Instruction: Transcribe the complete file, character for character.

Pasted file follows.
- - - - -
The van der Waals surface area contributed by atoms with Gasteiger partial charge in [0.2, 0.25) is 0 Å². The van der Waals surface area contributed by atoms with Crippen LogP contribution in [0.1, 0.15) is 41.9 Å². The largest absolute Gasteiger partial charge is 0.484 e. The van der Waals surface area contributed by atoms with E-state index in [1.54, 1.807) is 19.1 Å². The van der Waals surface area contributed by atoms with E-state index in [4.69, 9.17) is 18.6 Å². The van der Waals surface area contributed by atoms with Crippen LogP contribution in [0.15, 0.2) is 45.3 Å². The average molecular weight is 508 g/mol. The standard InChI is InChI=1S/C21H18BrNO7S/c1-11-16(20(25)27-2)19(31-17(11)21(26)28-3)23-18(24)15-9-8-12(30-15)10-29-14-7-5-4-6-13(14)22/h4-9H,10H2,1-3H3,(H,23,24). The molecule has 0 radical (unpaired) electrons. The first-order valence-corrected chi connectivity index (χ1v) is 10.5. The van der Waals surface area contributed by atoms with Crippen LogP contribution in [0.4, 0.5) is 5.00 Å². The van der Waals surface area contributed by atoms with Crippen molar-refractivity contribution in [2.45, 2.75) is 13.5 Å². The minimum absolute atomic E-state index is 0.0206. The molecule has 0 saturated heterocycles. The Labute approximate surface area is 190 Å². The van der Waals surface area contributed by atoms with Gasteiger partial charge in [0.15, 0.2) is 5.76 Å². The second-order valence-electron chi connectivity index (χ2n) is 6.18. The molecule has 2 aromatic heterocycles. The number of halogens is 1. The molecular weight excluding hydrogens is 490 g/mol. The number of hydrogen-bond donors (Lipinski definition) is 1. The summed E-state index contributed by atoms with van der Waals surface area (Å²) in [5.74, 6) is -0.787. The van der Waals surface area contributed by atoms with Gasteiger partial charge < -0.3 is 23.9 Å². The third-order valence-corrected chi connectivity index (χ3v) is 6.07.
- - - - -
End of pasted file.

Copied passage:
The van der Waals surface area contributed by atoms with Gasteiger partial charge in [0.2, 0.25) is 0 Å². The van der Waals surface area contributed by atoms with Crippen LogP contribution in [0.1, 0.15) is 41.9 Å². The largest absolute Gasteiger partial charge is 0.484 e. The van der Waals surface area contributed by atoms with E-state index in [1.54, 1.807) is 19.1 Å². The van der Waals surface area contributed by atoms with E-state index in [4.69, 9.17) is 18.6 Å². The van der Waals surface area contributed by atoms with Crippen LogP contribution in [0.15, 0.2) is 45.3 Å². The average molecular weight is 508 g/mol. The standard InChI is InChI=1S/C21H18BrNO7S/c1-11-16(20(25)27-2)19(31-17(11)21(26)28-3)23-18(24)15-9-8-12(30-15)10-29-14-7-5-4-6-13(14)22/h4-9H,10H2,1-3H3,(H,23,24). The molecule has 0 radical (unpaired) electrons. The first-order valence-corrected chi connectivity index (χ1v) is 10.5. The van der Waals surface area contributed by atoms with Crippen LogP contribution in [0.4, 0.5) is 5.00 Å². The van der Waals surface area contributed by atoms with Crippen molar-refractivity contribution in [2.45, 2.75) is 13.5 Å². The minimum absolute atomic E-state index is 0.0206. The molecule has 0 saturated heterocycles. The Labute approximate surface area is 190 Å². The van der Waals surface area contributed by atoms with Gasteiger partial charge in [0.15, 0.2) is 5.76 Å². The second-order valence-electron chi connectivity index (χ2n) is 6.18. The molecule has 2 aromatic heterocycles. The number of halogens is 1. The molecular weight excluding hydrogens is 490 g/mol. The number of hydrogen-bond donors (Lipinski definition) is 1. The summed E-state index contributed by atoms with van der Waals surface area (Å²) in [5.74, 6) is -0.787. The van der Waals surface area contributed by atoms with Gasteiger partial charge < -0.3 is 23.9 Å². The third-order valence-corrected chi connectivity index (χ3v) is 6.07.